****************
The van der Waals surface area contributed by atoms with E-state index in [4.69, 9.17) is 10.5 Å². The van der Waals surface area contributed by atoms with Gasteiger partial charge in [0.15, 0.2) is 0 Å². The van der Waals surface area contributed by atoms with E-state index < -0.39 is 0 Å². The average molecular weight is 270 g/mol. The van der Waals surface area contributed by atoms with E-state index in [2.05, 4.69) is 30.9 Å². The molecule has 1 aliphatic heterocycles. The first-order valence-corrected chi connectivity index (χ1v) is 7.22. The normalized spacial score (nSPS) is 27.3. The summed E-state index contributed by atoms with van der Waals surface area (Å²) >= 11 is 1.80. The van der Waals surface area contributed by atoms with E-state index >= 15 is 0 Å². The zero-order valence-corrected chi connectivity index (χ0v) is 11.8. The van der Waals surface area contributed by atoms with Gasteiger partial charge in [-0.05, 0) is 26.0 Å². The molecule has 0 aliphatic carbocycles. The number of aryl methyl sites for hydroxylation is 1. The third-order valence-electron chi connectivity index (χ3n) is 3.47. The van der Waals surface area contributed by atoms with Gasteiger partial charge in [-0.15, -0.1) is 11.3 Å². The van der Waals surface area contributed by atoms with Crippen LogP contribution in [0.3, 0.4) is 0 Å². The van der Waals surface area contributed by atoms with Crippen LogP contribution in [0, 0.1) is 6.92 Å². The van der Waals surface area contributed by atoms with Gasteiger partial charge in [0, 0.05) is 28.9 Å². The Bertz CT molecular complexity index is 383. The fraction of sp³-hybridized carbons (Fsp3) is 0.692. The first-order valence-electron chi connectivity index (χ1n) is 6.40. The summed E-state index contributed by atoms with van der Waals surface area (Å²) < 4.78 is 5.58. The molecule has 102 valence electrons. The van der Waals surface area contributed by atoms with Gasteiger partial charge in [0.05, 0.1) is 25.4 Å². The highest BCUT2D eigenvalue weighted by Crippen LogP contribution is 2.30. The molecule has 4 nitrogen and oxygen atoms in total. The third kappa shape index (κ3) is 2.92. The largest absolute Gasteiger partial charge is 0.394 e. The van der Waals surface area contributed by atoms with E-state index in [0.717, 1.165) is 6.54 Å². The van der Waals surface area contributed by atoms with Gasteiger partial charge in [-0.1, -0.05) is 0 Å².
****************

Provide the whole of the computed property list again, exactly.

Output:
The van der Waals surface area contributed by atoms with E-state index in [4.69, 9.17) is 10.5 Å². The van der Waals surface area contributed by atoms with Gasteiger partial charge in [0.15, 0.2) is 0 Å². The van der Waals surface area contributed by atoms with E-state index < -0.39 is 0 Å². The average molecular weight is 270 g/mol. The van der Waals surface area contributed by atoms with E-state index in [2.05, 4.69) is 30.9 Å². The molecule has 1 aliphatic heterocycles. The first-order valence-corrected chi connectivity index (χ1v) is 7.22. The normalized spacial score (nSPS) is 27.3. The summed E-state index contributed by atoms with van der Waals surface area (Å²) >= 11 is 1.80. The van der Waals surface area contributed by atoms with E-state index >= 15 is 0 Å². The zero-order valence-corrected chi connectivity index (χ0v) is 11.8. The van der Waals surface area contributed by atoms with Gasteiger partial charge in [-0.05, 0) is 26.0 Å². The molecule has 0 aliphatic carbocycles. The number of aryl methyl sites for hydroxylation is 1. The third-order valence-electron chi connectivity index (χ3n) is 3.47. The van der Waals surface area contributed by atoms with Gasteiger partial charge in [-0.15, -0.1) is 11.3 Å². The van der Waals surface area contributed by atoms with Crippen LogP contribution in [0.3, 0.4) is 0 Å². The van der Waals surface area contributed by atoms with Crippen LogP contribution in [0, 0.1) is 6.92 Å². The van der Waals surface area contributed by atoms with Gasteiger partial charge in [0, 0.05) is 28.9 Å². The Bertz CT molecular complexity index is 383. The fraction of sp³-hybridized carbons (Fsp3) is 0.692. The first-order valence-electron chi connectivity index (χ1n) is 6.40. The summed E-state index contributed by atoms with van der Waals surface area (Å²) < 4.78 is 5.58. The molecule has 102 valence electrons. The van der Waals surface area contributed by atoms with Gasteiger partial charge in [0.05, 0.1) is 25.4 Å². The highest BCUT2D eigenvalue weighted by Crippen LogP contribution is 2.30. The molecule has 4 nitrogen and oxygen atoms in total. The third kappa shape index (κ3) is 2.92. The largest absolute Gasteiger partial charge is 0.394 e. The van der Waals surface area contributed by atoms with E-state index in [0.717, 1.165) is 6.54 Å². The van der Waals surface area contributed by atoms with Gasteiger partial charge in [-0.1, -0.05) is 0 Å².